Inflation: Time to worry?

S.F. Ehrlich Associates |

December 31, 2021

Writing in the NY Times Business section1, Jeanna Smialek provided a brief yet thorough treatise as to what causes inflation and how it might affect us over the near term. Considering that articles about inflation have been widespread of late, it might be useful to understand how it might impact both your purchasing power and portfolio.

What causes inflation? “In the short term, high inflation can be the result of a hot economy – one in which people have a lot of surplus cash or are accessing a lot of credit and want to spend. If consumers are buying goods and services eagerly enough, businesses may need to raise prices because they lack adequate supply. Or companies may choose to charge more because they realize they can raise prices and improve their profits without losing customers.” When COVID struck, a lot of manufacturing facilities closed, and reopening them has caused supply chain problems as they attempt to ramp up production. The combination of limited supplies and pent-up demand by consumers have also contributed to significant price increases. (It’s the classic Supply and Demand curve from Economics 101.) The auto industry is just one example; not only did a computer chip shortage crimp production, but consumers rushed out to buy cars.

Where is inflation headed? There is some speculation among economists that inflation will slow as supply lines become more efficient, with more goods on the shelves leading to lower prices. While labor costs have gone higher for both blue and white-collar jobs, many of those pay increases have been factored into pricing. It’s unlikely that labor rates that quickly moved to $15-20/hour will take another dramatic leap anytime soon. While it’s likely that inflation will slow, there’s always the possibility that rising prices will force still higher labor costs (followed by even higher prices), a cycle that never ends well.

Is inflation bad? The answer depends on where you sit. For retirees on fixed incomes or families with modest incomes, low inflation means dramatically smaller losses in spending power. (Loss of spending power is ultimately the true definition of inflation.) If you’re an investor, retired or otherwise, low inflation also results in less income on the bond side of a portfolio. When publicly traded companies borrow money to expand, they sell bonds to investors to raise capital. Low inflation means low interest rates to those bond-holders, and it’s those bonds that comprise the bond funds in portfolios. Higher inflation would translate into additional income. In that regard, modest inflation would be welcome for investors. Even if you’re a wage earner who just had a significant increase in hourly wages, you’re still ahead if the increase in your salary exceeds the increased cost for goods that you buy.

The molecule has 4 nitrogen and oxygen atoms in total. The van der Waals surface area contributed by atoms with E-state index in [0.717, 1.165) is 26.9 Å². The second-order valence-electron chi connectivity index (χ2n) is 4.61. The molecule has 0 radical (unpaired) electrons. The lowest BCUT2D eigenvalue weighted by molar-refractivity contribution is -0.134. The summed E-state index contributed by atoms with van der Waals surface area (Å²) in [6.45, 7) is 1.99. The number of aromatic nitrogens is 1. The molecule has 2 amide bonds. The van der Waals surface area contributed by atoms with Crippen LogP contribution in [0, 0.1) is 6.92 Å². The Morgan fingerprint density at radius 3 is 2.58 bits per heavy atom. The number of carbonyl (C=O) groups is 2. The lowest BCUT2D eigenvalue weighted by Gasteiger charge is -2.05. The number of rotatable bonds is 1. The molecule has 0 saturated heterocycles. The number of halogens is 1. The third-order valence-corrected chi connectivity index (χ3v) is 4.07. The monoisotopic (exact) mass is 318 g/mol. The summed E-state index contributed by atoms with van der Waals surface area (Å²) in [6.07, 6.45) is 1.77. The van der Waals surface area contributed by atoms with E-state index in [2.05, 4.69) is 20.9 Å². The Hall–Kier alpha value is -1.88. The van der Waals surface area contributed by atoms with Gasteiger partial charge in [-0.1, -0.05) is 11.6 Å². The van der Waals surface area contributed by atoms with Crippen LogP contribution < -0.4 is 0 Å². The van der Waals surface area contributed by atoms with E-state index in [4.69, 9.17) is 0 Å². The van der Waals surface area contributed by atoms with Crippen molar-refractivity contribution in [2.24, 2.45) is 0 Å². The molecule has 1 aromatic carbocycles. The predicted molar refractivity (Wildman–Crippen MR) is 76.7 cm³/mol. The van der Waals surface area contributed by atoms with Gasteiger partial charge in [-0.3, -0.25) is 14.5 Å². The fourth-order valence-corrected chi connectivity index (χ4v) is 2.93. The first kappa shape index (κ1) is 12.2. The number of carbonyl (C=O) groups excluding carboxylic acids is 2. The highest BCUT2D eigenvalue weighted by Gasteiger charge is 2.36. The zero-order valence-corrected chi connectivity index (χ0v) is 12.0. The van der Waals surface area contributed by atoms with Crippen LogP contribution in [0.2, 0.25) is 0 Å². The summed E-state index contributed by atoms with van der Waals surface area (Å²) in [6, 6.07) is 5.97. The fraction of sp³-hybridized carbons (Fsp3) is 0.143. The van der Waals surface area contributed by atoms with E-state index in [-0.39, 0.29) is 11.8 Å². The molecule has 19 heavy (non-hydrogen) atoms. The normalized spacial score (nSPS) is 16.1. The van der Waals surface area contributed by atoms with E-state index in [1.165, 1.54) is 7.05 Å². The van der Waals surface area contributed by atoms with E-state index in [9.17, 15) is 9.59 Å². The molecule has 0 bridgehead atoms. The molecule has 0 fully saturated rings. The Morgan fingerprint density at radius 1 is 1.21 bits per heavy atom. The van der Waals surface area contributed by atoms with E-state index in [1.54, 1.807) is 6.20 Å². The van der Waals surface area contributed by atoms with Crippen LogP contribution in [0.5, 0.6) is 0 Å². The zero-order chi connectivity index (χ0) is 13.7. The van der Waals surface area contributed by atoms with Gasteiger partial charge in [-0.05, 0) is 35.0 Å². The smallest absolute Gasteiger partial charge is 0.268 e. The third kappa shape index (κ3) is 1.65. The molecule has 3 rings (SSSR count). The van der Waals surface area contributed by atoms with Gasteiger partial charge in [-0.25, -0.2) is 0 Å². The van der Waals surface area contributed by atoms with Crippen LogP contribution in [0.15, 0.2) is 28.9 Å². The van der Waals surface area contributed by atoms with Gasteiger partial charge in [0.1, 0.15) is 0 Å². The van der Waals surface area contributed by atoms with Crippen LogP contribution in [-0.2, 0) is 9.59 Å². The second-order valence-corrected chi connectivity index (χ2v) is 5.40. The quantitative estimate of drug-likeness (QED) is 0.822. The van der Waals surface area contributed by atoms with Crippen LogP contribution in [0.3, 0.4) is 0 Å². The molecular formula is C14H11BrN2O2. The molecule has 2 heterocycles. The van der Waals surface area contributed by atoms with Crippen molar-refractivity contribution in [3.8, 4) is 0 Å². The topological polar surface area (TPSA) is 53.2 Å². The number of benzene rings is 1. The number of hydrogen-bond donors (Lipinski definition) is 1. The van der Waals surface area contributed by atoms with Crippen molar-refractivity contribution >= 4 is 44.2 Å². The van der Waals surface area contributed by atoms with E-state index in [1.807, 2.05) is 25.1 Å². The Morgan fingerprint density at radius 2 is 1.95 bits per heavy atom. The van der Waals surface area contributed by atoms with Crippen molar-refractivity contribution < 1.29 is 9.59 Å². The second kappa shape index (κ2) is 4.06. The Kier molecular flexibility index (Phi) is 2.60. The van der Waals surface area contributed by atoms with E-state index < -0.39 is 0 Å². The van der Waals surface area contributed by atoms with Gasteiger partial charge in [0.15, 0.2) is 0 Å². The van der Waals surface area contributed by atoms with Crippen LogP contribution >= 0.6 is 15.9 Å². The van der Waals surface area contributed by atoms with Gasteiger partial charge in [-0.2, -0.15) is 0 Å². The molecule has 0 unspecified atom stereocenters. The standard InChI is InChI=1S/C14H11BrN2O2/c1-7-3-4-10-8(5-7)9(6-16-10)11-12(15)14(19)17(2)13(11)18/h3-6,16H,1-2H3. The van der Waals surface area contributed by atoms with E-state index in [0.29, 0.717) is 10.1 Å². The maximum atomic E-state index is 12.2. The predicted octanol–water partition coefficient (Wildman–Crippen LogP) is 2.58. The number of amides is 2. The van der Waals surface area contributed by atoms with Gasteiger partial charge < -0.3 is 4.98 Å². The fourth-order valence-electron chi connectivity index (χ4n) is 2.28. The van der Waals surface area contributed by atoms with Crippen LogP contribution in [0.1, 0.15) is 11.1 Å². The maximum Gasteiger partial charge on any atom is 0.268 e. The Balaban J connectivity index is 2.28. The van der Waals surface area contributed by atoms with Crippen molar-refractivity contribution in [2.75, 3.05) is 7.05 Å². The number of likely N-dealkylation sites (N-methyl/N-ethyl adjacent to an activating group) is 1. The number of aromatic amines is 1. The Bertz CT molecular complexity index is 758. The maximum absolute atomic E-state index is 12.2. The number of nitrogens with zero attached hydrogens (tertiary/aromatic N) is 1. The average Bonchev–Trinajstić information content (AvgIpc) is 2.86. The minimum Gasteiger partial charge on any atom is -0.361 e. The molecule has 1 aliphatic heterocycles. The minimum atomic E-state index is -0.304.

How does inflation affect the stock market? Through the end of November 2021, the rate of inflation was 6.8%, the highest rate in almost 40 years, driven mostly by increased labor costs and a supply shortage. In response, the stock market has continued it’s steady upward march, assuming supply shortages will be eliminated and labor costs will mitigate.  Of course, if the rate of inflation doesn’t slow, the outlook for the stock market could turn down. “Really high inflation typically spells trouble for stocks…Financial assets in general have historically fared badly during inflation booms…Companies that lack pricing power – meaning they cannot easily pass costs on to customers – suffer the worst, because they are forced to absorb input cost increases by taking a hit to their profit margins.” Obviously, we’ll learn a lot more in the months ahead.



1 Smialek, Jeanna. “Explaining Inflation: Effects on the Economy Are Stark and Nuanced.” The New York Times, 24 Dec. 2021.
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